This is what people want to hear, but 2 Timothy 4.1-5 tells us that stuff like this is just what our itching ears want to hear – but it’s not the truth. 

You can listen to this message by clicking this link.

Encouragement From The Word

The Phoenix Coyotes: What Would Solomon Do?

So it looks like neither successful Canadian businessman and ardent hockey fan Jim Balsillie, nor the NHL itself, represented by Commissioner Gary Bettman, will be the owner of the Phoenix Coyotes!  A court in Arizona ruled on Wednesday that neither bid to take over the team was acceptable, but that the fate of the team will rest, nonetheless, in the hands of the League.

In a sense, it was a victory for the NHL Board of Governors, which retains the right to select its owners and the locations of its franchises.  The judge did say that it wouldn’t take much to bring the NHL’s bid up to snuff, but the bid of the Blackberry Billionaire is over.  And he’s not appealing, saying that he has done all he can to attempt to bring a seventh NHL franchise to Canada.  To be sure, it was not a victory for fans who would love to see another team in Canada, and particularly in the most densely-populated part of the country:  southern Ontario.

When I heard the result of this bit of legal stickhandling, my mind immediately went to a story that is recorded in 1 Kings 3.16-28, whereby King Solomon demonstrated just how wise he was:

Some time later two prostitutes came to the king to have an argument settled.  “Please, my lord,” one of them began, “this woman and I live in the same house. I gave birth to a baby while she was with me in the house.  Three days later this woman also had a baby. We were alone; there were only two of us in the house.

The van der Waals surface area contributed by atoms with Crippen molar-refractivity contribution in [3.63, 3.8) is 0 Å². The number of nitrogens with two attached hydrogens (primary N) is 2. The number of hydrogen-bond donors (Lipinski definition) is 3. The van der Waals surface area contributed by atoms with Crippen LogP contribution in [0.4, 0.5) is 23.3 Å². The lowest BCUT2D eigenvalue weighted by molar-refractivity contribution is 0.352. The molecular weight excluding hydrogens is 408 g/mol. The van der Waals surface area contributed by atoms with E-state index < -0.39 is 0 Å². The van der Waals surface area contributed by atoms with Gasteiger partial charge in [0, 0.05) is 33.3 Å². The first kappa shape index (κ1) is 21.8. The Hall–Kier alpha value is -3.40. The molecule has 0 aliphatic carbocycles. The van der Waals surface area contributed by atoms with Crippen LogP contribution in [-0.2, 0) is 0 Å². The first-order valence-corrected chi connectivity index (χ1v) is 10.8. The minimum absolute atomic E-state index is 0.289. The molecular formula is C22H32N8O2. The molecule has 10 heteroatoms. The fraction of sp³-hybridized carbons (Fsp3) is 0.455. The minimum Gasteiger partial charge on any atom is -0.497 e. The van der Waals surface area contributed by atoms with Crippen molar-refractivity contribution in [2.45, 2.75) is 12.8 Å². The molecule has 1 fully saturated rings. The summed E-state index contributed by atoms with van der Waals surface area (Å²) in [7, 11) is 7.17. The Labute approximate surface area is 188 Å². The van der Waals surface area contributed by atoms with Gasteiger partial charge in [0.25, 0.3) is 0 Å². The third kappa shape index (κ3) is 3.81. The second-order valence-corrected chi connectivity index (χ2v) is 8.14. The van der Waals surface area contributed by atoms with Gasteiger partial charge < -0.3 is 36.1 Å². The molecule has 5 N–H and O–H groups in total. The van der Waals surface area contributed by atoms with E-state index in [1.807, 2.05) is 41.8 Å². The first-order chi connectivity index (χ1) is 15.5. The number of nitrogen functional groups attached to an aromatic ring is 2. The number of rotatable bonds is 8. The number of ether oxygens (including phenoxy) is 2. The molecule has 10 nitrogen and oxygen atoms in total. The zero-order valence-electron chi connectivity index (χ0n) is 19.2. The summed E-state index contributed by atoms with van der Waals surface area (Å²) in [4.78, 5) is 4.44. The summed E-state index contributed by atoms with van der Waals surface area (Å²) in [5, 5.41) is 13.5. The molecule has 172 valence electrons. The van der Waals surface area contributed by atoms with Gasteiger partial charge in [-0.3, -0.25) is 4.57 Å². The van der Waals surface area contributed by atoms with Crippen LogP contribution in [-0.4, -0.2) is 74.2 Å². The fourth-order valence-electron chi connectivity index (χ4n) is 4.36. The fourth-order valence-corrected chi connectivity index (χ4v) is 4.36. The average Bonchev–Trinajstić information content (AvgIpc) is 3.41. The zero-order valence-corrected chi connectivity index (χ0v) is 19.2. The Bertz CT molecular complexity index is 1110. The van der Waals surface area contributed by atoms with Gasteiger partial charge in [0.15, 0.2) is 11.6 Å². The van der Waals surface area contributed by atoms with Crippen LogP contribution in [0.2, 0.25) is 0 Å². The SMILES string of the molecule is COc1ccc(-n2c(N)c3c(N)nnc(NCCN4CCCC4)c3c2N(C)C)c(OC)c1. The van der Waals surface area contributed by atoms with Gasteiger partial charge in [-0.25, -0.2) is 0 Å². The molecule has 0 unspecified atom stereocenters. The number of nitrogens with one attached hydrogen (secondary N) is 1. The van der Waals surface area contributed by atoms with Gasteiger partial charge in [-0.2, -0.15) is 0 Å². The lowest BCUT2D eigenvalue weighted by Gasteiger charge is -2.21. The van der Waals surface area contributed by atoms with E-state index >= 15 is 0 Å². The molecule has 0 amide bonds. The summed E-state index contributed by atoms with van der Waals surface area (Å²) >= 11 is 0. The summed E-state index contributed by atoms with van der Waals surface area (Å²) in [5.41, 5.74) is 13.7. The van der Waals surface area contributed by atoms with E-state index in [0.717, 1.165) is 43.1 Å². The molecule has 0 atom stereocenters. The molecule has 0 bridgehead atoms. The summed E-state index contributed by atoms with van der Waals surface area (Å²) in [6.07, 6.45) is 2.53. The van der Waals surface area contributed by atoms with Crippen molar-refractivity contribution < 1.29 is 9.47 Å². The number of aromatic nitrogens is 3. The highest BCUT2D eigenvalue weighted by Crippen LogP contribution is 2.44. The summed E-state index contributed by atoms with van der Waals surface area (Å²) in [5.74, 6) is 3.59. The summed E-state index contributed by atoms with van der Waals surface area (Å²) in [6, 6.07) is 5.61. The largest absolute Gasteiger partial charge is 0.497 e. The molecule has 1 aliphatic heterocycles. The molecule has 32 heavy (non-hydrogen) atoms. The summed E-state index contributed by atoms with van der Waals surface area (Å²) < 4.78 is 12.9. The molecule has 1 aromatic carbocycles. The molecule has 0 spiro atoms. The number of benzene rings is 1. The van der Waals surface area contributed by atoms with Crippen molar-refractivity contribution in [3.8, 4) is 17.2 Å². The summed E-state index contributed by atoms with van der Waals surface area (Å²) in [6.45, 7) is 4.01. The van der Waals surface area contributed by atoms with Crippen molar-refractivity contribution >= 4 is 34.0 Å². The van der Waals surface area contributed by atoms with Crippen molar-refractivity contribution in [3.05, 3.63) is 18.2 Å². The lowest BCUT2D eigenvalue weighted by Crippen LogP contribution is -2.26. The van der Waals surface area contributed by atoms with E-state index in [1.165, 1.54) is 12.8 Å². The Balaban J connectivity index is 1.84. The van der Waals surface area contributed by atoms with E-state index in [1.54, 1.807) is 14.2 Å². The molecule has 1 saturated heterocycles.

“But her baby died during the night when she rolled over on it.  Then she got up in the night and took my son from beside me while I was asleep. She laid her dead child in my arms and took mine to sleep beside her.  And in the morning when I tried to nurse my son, he was dead! But when I looked more closely in the morning light, I saw that it wasn’t my son at all.”

Then the other woman interrupted, “It certainly was your son, and the living child is mine.”

“No,” the first woman said, “the living child is mine, and the dead one is yours.” And so they argued back and forth before the king.

Then the king said, “Let’s get the facts straight. Both of you claim the living child is yours, and each says that the dead one belongs to the other.  All right, bring me a sword.” So a sword was brought to the king.

Then he said, “Cut the living child in two, and give half to one woman and half to the other!”

Then the woman who was the real mother of the living child, and who loved him very much, cried out, “Oh no, my lord! Give her the child—please do not kill him!”

But the other woman said, “All right, he will be neither yours nor mine; divide him between us!”

Then the king said, “Do not kill the child, but give him to the woman who wants him to live, for she is his mother!”

When all Israel heard the king’s decision, the people were in awe of the king, for they saw the wisdom God had given him for rendering justice.  (NLT)

Of course, the analogy breaks down, since most Canadians would think that Balsillie would be the ‘real mother’ of this ‘baby’!  And yet, the analogy works, because many of us would reason that Balsillie really is the party to this case that wants the Phoenix Coyotes to live.  He just doesn’t want them to live in Phoenix, and the NHL can’t handle the sort of spirit with which the RIM boss comes to the table.

Will this ‘baby’ die?  It wasn’t cut in two, but its creditors would say it was already on life support.

Solomon demonstrated his God-given wisdom in his order to cut the baby in two, because he knew that love would prompt the real mother to give up the child rather than see it die.

I sometimes wonder if churches are like that.  There are times that churches die because bickering parties can’t agree on what is usually not a life-and-death issue.  For all churches everywhere, let’s pray for wisdom from God to see them live and thrive!

As for the Phoenix Coyotes, well, I guess time will tell.